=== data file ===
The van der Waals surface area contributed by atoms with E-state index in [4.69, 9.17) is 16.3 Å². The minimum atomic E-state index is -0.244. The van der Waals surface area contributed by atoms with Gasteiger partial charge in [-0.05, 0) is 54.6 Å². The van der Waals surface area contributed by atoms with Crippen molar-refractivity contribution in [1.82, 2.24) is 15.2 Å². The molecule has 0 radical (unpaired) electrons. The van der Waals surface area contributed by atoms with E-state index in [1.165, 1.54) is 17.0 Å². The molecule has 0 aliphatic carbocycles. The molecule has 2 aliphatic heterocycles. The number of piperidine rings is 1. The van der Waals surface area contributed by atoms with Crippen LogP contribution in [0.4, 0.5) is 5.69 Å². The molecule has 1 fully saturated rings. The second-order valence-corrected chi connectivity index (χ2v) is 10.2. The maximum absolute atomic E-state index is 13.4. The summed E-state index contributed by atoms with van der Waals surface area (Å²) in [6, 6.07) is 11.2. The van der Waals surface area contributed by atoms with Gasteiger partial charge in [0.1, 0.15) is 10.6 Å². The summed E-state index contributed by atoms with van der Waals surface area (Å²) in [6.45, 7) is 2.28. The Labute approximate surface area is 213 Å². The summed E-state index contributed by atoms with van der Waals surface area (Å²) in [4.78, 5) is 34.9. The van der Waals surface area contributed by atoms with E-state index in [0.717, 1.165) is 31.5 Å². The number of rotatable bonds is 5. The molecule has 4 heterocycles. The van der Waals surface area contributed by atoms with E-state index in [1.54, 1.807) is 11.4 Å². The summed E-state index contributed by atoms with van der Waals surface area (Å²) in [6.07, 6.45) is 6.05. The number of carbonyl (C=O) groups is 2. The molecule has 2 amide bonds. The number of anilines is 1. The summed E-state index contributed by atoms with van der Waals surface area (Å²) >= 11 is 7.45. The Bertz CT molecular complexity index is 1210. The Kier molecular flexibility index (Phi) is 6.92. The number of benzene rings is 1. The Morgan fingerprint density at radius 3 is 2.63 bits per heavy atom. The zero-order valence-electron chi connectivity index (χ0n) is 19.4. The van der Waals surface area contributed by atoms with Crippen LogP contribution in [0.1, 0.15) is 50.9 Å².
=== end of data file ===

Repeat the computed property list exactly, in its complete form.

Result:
The van der Waals surface area contributed by atoms with E-state index in [4.69, 9.17) is 16.3 Å². The minimum atomic E-state index is -0.244. The van der Waals surface area contributed by atoms with Gasteiger partial charge in [-0.05, 0) is 54.6 Å². The van der Waals surface area contributed by atoms with Crippen molar-refractivity contribution in [1.82, 2.24) is 15.2 Å². The molecule has 0 radical (unpaired) electrons. The van der Waals surface area contributed by atoms with E-state index in [1.165, 1.54) is 17.0 Å². The molecule has 0 aliphatic carbocycles. The molecule has 2 aliphatic heterocycles. The number of piperidine rings is 1. The van der Waals surface area contributed by atoms with Crippen LogP contribution in [0.4, 0.5) is 5.69 Å². The molecule has 1 fully saturated rings. The second-order valence-corrected chi connectivity index (χ2v) is 10.2. The maximum absolute atomic E-state index is 13.4. The summed E-state index contributed by atoms with van der Waals surface area (Å²) in [6, 6.07) is 11.2. The van der Waals surface area contributed by atoms with Gasteiger partial charge in [0.1, 0.15) is 10.6 Å². The summed E-state index contributed by atoms with van der Waals surface area (Å²) in [6.45, 7) is 2.28. The Labute approximate surface area is 213 Å². The summed E-state index contributed by atoms with van der Waals surface area (Å²) in [4.78, 5) is 34.9. The van der Waals surface area contributed by atoms with E-state index in [0.717, 1.165) is 31.5 Å². The number of rotatable bonds is 5. The molecule has 4 heterocycles. The van der Waals surface area contributed by atoms with E-state index in [1.54, 1.807) is 11.4 Å². The summed E-state index contributed by atoms with van der Waals surface area (Å²) in [6.07, 6.45) is 6.05. The number of carbonyl (C=O) groups is 2. The molecule has 2 amide bonds. The number of anilines is 1. The summed E-state index contributed by atoms with van der Waals surface area (Å²) >= 11 is 7.45. The Bertz CT molecular complexity index is 1210. The Kier molecular flexibility index (Phi) is 6.92. The number of benzene rings is 1. The Morgan fingerprint density at radius 3 is 2.63 bits per heavy atom. The zero-order valence-electron chi connectivity index (χ0n) is 19.4. The van der Waals surface area contributed by atoms with Crippen LogP contribution in [0.1, 0.15) is 50.9 Å².